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Bahrain Doctor Tells of Abuse, Coerced Confession

  • Henry Ridgwell

Bahrain's attorney general has ordered a retrial in civilian court for 20 doctors who were sentenced to up to 15 years in jail by a military judge last week.

International condemnation of the doctors’ sentences combined with protests within Bahrain, appear to have persuaded the government to order the retrial.

The doctors were arrested after treating injured anti-government protesters earlier this year. One of the medics, Dr. Nada Dhaif, a mother of two young children who was sentenced to 15 years, says she was forced to confess to her charges.

Currently at her home in Manama after a successful appeal for a civilian retrial, she says charges were motivated by sectarian discrimination.

"My charges were occupying a public building which is the main hospital in Bahrain, the Salmaniya Medical Center; using force and weapons," says Dhaif. "The other serious one was inciting overthrow of the regime in Bahrain. My only crime ... is that I did my job. I obeyed the [medical] oath. I helped people. 99% of the medics, 99% were all Shia. So I think we are being targeted based on our sect."

Dhaif helped set up a medical tent at the Pearl Roundabout in central Bahrain, the focal point of anti-government protests in February and March.

A violent crackdown
Human rights groups estimate over 30 people died and hundreds were injured as security forces cleared protesters from the site. The Bahrain government has accused protestors of illegally occupying the site and plotting to overthrow the Sunni al-Khalifa monarchy.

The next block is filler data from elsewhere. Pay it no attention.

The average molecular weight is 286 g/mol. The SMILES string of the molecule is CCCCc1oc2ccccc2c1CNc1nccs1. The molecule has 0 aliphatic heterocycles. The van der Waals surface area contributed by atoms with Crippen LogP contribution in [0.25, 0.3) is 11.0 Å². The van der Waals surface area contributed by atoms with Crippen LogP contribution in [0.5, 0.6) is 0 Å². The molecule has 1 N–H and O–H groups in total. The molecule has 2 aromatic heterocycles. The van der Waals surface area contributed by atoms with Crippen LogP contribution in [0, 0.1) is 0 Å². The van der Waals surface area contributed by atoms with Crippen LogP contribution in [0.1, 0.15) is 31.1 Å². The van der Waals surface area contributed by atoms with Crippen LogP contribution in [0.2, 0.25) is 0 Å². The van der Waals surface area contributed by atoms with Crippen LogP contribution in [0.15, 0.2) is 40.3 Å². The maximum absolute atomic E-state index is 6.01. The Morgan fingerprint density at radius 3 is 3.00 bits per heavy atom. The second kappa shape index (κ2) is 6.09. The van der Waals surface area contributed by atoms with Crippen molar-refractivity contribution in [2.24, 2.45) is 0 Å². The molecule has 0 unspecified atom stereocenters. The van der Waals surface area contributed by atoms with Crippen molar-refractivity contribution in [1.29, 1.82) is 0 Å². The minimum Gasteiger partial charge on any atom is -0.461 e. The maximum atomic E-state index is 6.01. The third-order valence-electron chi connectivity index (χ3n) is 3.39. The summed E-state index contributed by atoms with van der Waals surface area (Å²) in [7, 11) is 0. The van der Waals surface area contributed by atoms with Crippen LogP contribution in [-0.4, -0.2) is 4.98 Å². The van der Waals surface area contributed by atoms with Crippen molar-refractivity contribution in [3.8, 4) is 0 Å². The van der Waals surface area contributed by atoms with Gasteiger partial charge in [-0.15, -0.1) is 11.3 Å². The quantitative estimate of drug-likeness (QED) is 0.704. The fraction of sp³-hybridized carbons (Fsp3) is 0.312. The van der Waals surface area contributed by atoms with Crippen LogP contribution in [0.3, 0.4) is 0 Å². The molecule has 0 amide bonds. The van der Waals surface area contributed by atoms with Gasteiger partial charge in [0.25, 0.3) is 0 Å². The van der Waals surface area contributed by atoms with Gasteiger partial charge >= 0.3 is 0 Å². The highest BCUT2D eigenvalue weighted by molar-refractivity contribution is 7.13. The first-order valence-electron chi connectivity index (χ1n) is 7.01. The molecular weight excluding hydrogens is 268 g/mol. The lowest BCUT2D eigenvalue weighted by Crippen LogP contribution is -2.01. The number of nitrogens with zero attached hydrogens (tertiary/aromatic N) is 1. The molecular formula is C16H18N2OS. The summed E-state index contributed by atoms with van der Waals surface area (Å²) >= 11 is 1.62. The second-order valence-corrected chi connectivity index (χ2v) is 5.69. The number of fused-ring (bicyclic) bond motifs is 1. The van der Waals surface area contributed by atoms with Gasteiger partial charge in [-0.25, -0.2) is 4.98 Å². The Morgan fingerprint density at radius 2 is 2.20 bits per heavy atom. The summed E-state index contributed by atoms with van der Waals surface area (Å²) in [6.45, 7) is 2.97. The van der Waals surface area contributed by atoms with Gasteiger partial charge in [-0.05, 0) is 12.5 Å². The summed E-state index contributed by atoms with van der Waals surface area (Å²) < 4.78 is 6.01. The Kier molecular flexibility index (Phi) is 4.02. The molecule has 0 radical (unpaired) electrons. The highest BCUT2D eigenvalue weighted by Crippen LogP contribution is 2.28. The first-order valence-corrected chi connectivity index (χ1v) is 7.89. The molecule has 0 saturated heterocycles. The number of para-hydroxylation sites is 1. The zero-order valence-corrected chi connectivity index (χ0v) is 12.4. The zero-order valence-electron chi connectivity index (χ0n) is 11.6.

Dhaif says it wasn’t until after the foreign troops arrived from Saudi Arabia to aid the Bahrain government in March that she was arrested.

"They stormed into my house [and] I didn’t know who these people were," she says. "They were wearing civilian clothes, fully armed with weapons and guns and they were all masked. I was pulled out of my bedroom and thrown in a civilian car."

It was shortly thereafter when Dhaif says she was coerced into signing a confession after being kicked, beaten and spit upon. "They threatened me with rape," she says.

Rights groups stay vigilant
Saïd Boumadouha of the London-based human rights group Amnesty International, who followed the military trial closely, questioned the court's judicial integrity. "The president of the court [was] a military officer, the prosecution [was] military prosecution, the place or building belonged to the military judiciary which is part of the Ministry of Defense or BEF, Bahrain Defense Force," he says. "Trials before these courts have been grossly unfair."

Boumadouha says anti-government protestors have been driven out of central Manama but that clashes with security forces continue in surrounding villages. "The protests of March and February have really, really divided and polarized the society between Sunni and Shia which it quite dangerous," he says.

Human rights groups are urging U.S. officials to delay a proposed $53 million arms sale to Bahrain, home of the U.S. Fifth Fleet, until Bahrain takes meaningful steps to address human rights violations.